Work planned to save 'Macbeth trees'
Work to safeguard two ancient trees thought to be from the forest immortalised in Shakespeare's Macbeth will begin in the coming weeks.
The Birnam Oak and Sycamore, near Dunkeld, were damaged when Storm Desmond struck last December.
Branches will be shortened to reduce the strain on the tree trunks, with dead branches also being removed.
Nearby trees which are beginning to encroach on the oak and dim its light will also be trimmed back.
Perth and Kinross Countryside Trust outlined the work at a public meeting on Wednesday.
A spokeswoman for the trust told BBC Scotland: "The package of proposals was well received by those members of the public who attended the meeting.
"Paul Hanson of Arboretum International was able to explain the works being proposed to maintain and conserve the trees and answer questions so that those present were as well-informed as possible.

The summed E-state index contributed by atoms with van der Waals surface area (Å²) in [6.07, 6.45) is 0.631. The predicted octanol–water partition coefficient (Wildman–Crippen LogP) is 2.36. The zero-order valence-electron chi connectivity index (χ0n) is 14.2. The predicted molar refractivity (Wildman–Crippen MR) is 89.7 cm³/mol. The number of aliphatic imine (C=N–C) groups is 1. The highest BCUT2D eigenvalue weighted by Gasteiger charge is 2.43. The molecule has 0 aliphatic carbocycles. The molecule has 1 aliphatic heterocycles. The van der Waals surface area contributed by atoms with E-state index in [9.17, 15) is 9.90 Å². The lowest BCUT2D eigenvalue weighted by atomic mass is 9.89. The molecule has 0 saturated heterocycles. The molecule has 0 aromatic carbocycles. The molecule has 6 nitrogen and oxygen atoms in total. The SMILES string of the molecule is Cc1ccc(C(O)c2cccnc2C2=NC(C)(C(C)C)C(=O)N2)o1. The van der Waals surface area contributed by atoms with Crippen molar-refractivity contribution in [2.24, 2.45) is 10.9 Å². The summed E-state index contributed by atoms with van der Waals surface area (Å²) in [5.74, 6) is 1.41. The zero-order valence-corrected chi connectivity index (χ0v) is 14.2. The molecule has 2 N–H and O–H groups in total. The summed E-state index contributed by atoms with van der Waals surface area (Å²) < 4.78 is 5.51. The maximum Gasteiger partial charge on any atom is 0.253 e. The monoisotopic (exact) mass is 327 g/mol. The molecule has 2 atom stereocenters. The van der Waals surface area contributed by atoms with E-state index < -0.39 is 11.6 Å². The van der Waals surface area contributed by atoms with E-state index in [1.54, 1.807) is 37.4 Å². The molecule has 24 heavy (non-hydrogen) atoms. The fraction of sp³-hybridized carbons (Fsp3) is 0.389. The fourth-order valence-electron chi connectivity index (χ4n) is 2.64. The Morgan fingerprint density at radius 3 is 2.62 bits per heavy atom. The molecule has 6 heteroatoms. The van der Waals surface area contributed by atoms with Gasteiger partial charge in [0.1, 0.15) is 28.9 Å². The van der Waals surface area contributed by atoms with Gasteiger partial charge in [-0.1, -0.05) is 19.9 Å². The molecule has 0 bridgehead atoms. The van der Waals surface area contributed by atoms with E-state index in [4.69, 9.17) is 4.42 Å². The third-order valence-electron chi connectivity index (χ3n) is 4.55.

"It was agreed that a phased approach to actions to be undertaken regarding the trees is best."
The trust said work would be carried out in a "phased approach."
Urgent remedial works
The spokeswoman said: "This will enable us to prioritise the most urgent remedial arboricultural works which are to safeguard the trees.
"These are likely to now go ahead in the next few weeks.
Further works, including new supports for the oak, and improvements to the path, will be undertaken later this year and into 2017 following further research and community consultation."
Ultrasound scans have revealed damage to the trees and soil around them.
Tree surgeons warned The Birnam Oak could split in two because its trunk is rotten but its heavy branches are still growing and pulling it apart with their weight.
The trees are thought to be the sole survivors from the medieval forest made famous by Shakespeare and still attract thousands of visitors a year.
In Macbeth, the witches consulted by the Scottish king over his future tell him he shall "never vanquish'd be until Great Birnam Wood to high Dunsinane Hill shall come against him".